Nellie Beatrice Moody Godbee, 79, radio station manager pioneer

Nellie Godbee had intended to apply for a  job with Royal Typewriter when a friend told her that WEAS-AM, an Atlanta radio station, needed a receptionist.

Mrs. Godbee changed directions and then spent nearly 40 years in the radio business, becoming station manager for WTJH-AM of East Point.

"She was a pioneer woman in the radio business because not many rose to management," said Jimmy Godbee, her son from Carrollton. "She loved it and got to meet a lot of the country and western singers who were famous back then."

Nellie Beatrice "Miss Bea" Moody Godbee, who had battled colon cancer for years, died Saturday from complications at her home in Carrollton. She was 79. A funeral will be held at 11 a.m. Tuesday at Mt. Pleasant Baptist Church in Carrollton. Burial will take place in the cemetery at Whooping Creek Primitive Baptist Church. Martin & Hightower Heritage Chapel of Carrollton is in charge of arrangements.

Mrs. Godbee was ideal for the radio world because she had a deep radiant voice. It didn't hurt that she enunciated and pronounced her words well, too.

"Her voice was deep but not harsh," her son said.

Her career began at Decatur's WEAS-AM, which later became WGUN-AM and in the early 1960s adopted the "Big GUN" slogan. She worked there nearly 10 years as a receptionist, a job that allowed her to meet and greet people. Her next stop was WTJH-AM, a station in East Point, where she spent 22 years, 12 of them as station manager.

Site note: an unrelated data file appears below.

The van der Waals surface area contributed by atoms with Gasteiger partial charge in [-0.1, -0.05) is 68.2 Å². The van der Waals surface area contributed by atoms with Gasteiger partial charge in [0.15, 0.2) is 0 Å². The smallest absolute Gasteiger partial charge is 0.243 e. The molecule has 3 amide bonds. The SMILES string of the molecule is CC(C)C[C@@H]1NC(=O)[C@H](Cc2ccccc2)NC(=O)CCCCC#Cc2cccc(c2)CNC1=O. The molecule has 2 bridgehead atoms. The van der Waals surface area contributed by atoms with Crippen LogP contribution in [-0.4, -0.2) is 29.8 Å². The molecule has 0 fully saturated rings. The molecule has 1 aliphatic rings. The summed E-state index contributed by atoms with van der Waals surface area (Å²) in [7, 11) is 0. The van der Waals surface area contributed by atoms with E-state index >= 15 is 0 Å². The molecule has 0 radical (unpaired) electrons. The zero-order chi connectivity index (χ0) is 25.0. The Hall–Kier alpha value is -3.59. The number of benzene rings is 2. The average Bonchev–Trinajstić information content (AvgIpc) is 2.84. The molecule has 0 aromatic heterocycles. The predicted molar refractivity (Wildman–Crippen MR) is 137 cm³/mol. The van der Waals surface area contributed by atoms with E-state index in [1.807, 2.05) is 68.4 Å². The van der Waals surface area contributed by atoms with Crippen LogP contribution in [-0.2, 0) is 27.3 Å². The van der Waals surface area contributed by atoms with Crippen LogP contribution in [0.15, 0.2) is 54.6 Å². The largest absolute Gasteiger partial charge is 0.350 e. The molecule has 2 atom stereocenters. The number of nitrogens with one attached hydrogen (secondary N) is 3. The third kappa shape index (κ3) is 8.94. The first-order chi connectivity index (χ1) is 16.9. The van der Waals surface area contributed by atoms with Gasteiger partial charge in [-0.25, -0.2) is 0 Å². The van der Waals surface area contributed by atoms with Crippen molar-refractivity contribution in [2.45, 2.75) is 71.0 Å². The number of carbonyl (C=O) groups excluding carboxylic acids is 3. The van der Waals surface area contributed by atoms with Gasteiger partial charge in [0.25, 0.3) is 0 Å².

Mrs. Godbee was born in Alabama's Randolph County. Her mother died when she was 3.  She moved to the Atlanta area to live with godparents because her father couldn't provide for six children. She graduated from Roosevelt High School in 1950. She retired from the radio business in 1985, the same year that Joseph Kyle Godbee, her husband for 30 years, died.

Her son, an only child, built a house in Carrollton for his parents and, once in retirement, Mrs. Godbee moved there from Forest Park. She worked as an apartment complex manager for several years.

Additional survivors include three brothers, John W. Moody of Stockbridge, Coleman Moody of  Prattville, Ala., and Ray Moody of Graham, Ala.; and two grandchildren and three great-grandchildren.